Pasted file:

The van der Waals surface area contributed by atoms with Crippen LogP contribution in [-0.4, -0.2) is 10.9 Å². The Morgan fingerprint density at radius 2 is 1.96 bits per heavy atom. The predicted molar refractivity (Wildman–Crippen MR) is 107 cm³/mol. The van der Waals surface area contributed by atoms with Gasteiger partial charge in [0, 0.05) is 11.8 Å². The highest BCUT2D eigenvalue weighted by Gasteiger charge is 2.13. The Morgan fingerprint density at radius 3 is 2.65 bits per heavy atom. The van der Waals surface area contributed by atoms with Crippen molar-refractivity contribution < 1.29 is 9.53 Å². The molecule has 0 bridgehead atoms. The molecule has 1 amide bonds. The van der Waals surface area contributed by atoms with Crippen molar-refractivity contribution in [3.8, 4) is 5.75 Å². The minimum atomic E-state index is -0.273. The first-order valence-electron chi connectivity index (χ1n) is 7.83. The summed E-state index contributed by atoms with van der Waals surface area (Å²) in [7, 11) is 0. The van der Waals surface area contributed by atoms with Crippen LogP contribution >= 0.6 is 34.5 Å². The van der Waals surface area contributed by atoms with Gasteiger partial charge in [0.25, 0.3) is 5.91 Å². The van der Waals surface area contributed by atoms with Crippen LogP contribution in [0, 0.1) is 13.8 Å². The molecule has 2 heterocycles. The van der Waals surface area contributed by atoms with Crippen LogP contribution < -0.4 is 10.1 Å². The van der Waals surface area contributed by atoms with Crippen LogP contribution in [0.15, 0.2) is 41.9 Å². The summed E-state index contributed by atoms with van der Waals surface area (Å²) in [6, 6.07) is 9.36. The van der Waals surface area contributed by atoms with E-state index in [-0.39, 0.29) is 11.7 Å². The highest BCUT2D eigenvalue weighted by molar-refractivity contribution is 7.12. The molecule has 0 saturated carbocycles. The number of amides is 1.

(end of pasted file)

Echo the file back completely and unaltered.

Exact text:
The van der Waals surface area contributed by atoms with Crippen LogP contribution in [-0.4, -0.2) is 10.9 Å². The Morgan fingerprint density at radius 2 is 1.96 bits per heavy atom. The predicted molar refractivity (Wildman–Crippen MR) is 107 cm³/mol. The van der Waals surface area contributed by atoms with Gasteiger partial charge in [0, 0.05) is 11.8 Å². The highest BCUT2D eigenvalue weighted by Gasteiger charge is 2.13. The Morgan fingerprint density at radius 3 is 2.65 bits per heavy atom. The van der Waals surface area contributed by atoms with Crippen molar-refractivity contribution < 1.29 is 9.53 Å². The molecule has 0 bridgehead atoms. The molecule has 1 amide bonds. The van der Waals surface area contributed by atoms with Crippen molar-refractivity contribution in [3.8, 4) is 5.75 Å². The minimum atomic E-state index is -0.273. The first-order valence-electron chi connectivity index (χ1n) is 7.83. The summed E-state index contributed by atoms with van der Waals surface area (Å²) in [7, 11) is 0. The van der Waals surface area contributed by atoms with Crippen LogP contribution >= 0.6 is 34.5 Å². The van der Waals surface area contributed by atoms with Gasteiger partial charge in [0.25, 0.3) is 5.91 Å². The van der Waals surface area contributed by atoms with Crippen LogP contribution in [0, 0.1) is 13.8 Å². The molecule has 2 heterocycles. The van der Waals surface area contributed by atoms with Crippen LogP contribution < -0.4 is 10.1 Å². The van der Waals surface area contributed by atoms with Crippen LogP contribution in [0.15, 0.2) is 41.9 Å². The summed E-state index contributed by atoms with van der Waals surface area (Å²) in [6, 6.07) is 9.36. The van der Waals surface area contributed by atoms with E-state index in [-0.39, 0.29) is 11.7 Å². The highest BCUT2D eigenvalue weighted by molar-refractivity contribution is 7.12. The molecule has 0 saturated carbocycles. The number of amides is 1.